The cell was nabbed before any of the planned attacks were executed.
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According the details revealed as part of the indictment filed against the five on Thursday, the cell's members – who reside in the Lower Galilee Arab village of Daburiyya, east of Nazareth, were arrested in the past month.
According to the case file, the five planned an attack against their local police station, and sought to assault both a soldier and a Border Guard officer who reside in their village, in order to steal their weapons.
The police believe the cell's ringleader was Asalam Abdelqader Khalil Atrash (24), a student at Haifa University. Other cell members included Shadi Ali Fuad Ibrahim (19), a student at the Israel Institute of Technology, Mahdi Khaled Saadi Maslaha (21), Ibrahim Suheel Mahmoud Akatilat (20) and Ismail Ibrahim Amin Akatilat – both of whom are from Daburiyya.
The five reportedly admitted that they learned how to make and use explosives and firearms from online videos. One of the suspects was found in possession of electrical circuitry blueprints, often used in explosive devices. He admitted to downloading them ahead of building a bomb.
The five also admitted that they had already "selected" their intended victims among members of the security forces who live in their area. Their arrest foiled the plan.
The police believe the five began setting in place the necessary mechanisms needed to finance their terror activities. One of the suspects admitted that he had applied for a job at a government office, with the intent to use it – should he be hired – in order to carry out a terror attack on the premises.
The indictment filed against the five includes terror affiliation offences, conspiracy to commit a crime and a slew of weapon offenses.
'Case very disturbing'
Police Major General Michael Shafshak, of the Northern District's Central Unit told Ynet that all five men were "intelligent, driven and instilled with radical Islamic ideology.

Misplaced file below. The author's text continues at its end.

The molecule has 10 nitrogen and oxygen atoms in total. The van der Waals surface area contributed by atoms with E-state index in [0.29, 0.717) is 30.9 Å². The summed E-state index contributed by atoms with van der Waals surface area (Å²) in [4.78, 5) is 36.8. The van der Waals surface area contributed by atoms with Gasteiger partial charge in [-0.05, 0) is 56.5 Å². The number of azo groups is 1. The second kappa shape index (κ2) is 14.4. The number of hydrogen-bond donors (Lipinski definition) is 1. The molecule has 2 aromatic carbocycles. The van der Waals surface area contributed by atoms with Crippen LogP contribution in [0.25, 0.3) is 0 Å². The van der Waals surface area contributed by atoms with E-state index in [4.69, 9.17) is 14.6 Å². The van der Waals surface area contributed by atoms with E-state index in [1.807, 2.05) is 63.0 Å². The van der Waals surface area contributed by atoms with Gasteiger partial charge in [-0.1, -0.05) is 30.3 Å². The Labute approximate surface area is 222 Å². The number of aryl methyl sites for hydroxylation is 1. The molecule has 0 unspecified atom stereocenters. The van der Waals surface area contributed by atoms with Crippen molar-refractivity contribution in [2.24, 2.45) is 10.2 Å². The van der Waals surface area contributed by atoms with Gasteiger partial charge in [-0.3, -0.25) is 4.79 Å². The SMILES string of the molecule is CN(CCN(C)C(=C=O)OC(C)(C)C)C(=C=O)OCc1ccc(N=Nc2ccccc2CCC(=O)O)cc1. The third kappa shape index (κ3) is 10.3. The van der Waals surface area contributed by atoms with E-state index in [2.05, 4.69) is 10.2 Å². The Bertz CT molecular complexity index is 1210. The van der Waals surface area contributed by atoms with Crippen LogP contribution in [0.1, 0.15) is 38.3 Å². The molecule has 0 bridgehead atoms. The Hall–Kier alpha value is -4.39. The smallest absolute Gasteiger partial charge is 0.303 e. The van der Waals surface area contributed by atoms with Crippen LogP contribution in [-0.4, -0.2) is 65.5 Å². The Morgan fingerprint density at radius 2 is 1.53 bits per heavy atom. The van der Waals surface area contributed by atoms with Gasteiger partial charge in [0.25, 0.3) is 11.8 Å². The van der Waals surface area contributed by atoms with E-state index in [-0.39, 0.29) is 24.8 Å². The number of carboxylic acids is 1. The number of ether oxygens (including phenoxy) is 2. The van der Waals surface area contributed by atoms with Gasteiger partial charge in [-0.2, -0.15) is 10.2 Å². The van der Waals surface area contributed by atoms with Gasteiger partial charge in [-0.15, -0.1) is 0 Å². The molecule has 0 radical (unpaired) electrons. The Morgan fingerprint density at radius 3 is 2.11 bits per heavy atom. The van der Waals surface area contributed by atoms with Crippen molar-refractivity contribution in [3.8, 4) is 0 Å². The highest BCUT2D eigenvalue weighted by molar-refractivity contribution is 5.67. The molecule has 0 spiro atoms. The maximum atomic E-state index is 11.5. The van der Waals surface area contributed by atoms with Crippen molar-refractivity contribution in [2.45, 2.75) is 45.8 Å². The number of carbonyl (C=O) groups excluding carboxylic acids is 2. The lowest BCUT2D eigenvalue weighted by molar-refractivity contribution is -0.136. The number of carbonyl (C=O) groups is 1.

"They were determined to execute the attacks, especially those aimed at a police officer or a soldier. They had a lot of plans. We found a lot of encrypted material on their computers."
The five Salafia Jihadia enthusiasts – a radical, if somewhat obscure, fundamentalist group affiliated with al-Qaeda.
"These are educated men who harbor extremely radical opinions. It's very disturbing to know that they are living among us," he added.
Northern District Police Commander Roni Atiya said that the cell's capture prevented loss of life among security forces and civilians alike.
"The determined and professional actions of the Shin Bet, with the help of the Northern Districts, was able to foil the suspects' nefarious plans.
"The police and Shin Bet will continue in their successful collaboration to uncover more terror cells."
Meanwhile, Ibrahim Katliat, father of one of the suspects, Ismail Ibrahim said that the allegations were false.
"My son had no connection to this organization. If, God forbid, there was something we would know about it and stop it immediately."
Their attorney, Abed al-Malek Dehamshe said that the whole case was "no more than rumors. Like in many cases in the past, they made a mountain out of a molehill and maybe oven more.
"I have spoken to my client, he is a regular person and all he did was discuss politics with his friends. That's his only sin. Like anyone he too wants justice for the Palestinians and opposes the Occupation in Gaza. There was no kidnapping there was no planning, nothing. Just small talk about politics."
Hassan Shaalan contributed to this report
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